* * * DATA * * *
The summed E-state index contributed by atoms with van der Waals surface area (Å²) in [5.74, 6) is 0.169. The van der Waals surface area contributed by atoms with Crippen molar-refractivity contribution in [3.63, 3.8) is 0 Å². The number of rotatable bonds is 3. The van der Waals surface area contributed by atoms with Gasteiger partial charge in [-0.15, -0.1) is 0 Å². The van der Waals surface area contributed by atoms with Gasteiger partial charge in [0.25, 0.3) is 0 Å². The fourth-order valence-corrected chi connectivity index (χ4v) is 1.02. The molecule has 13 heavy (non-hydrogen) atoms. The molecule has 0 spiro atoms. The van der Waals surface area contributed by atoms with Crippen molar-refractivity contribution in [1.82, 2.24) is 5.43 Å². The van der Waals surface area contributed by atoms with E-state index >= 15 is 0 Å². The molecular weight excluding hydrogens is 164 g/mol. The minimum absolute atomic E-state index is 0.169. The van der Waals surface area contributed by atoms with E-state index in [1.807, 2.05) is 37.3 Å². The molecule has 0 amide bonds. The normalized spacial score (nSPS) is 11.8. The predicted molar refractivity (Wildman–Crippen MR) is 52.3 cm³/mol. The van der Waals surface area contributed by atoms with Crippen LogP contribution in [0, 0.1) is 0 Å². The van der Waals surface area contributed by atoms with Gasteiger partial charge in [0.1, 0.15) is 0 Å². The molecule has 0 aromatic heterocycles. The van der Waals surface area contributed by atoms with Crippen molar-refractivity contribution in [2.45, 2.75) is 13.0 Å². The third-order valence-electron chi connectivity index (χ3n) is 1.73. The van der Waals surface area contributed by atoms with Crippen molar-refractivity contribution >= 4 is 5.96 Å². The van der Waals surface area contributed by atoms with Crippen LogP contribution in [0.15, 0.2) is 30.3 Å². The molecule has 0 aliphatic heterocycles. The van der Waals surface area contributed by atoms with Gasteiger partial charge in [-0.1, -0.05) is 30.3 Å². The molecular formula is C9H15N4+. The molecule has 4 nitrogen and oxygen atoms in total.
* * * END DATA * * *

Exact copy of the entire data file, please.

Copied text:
The summed E-state index contributed by atoms with van der Waals surface area (Å²) in [5.74, 6) is 0.169. The van der Waals surface area contributed by atoms with Crippen molar-refractivity contribution in [3.63, 3.8) is 0 Å². The number of rotatable bonds is 3. The van der Waals surface area contributed by atoms with Gasteiger partial charge in [-0.15, -0.1) is 0 Å². The van der Waals surface area contributed by atoms with Gasteiger partial charge in [0.25, 0.3) is 0 Å². The fourth-order valence-corrected chi connectivity index (χ4v) is 1.02. The molecule has 13 heavy (non-hydrogen) atoms. The molecule has 0 spiro atoms. The van der Waals surface area contributed by atoms with Crippen molar-refractivity contribution in [1.82, 2.24) is 5.43 Å². The van der Waals surface area contributed by atoms with E-state index >= 15 is 0 Å². The molecular weight excluding hydrogens is 164 g/mol. The minimum absolute atomic E-state index is 0.169. The van der Waals surface area contributed by atoms with E-state index in [1.807, 2.05) is 37.3 Å². The molecule has 0 amide bonds. The normalized spacial score (nSPS) is 11.8. The predicted molar refractivity (Wildman–Crippen MR) is 52.3 cm³/mol. The van der Waals surface area contributed by atoms with Crippen LogP contribution in [0, 0.1) is 0 Å². The van der Waals surface area contributed by atoms with Gasteiger partial charge in [0.1, 0.15) is 0 Å². The molecule has 0 aromatic heterocycles. The van der Waals surface area contributed by atoms with Crippen molar-refractivity contribution in [2.45, 2.75) is 13.0 Å². The third-order valence-electron chi connectivity index (χ3n) is 1.73. The van der Waals surface area contributed by atoms with Crippen molar-refractivity contribution >= 4 is 5.96 Å². The van der Waals surface area contributed by atoms with Crippen LogP contribution in [0.15, 0.2) is 30.3 Å². The molecule has 0 aliphatic heterocycles. The van der Waals surface area contributed by atoms with Gasteiger partial charge in [-0.1, -0.05) is 30.3 Å². The molecular formula is C9H15N4+. The molecule has 4 nitrogen and oxygen atoms in total.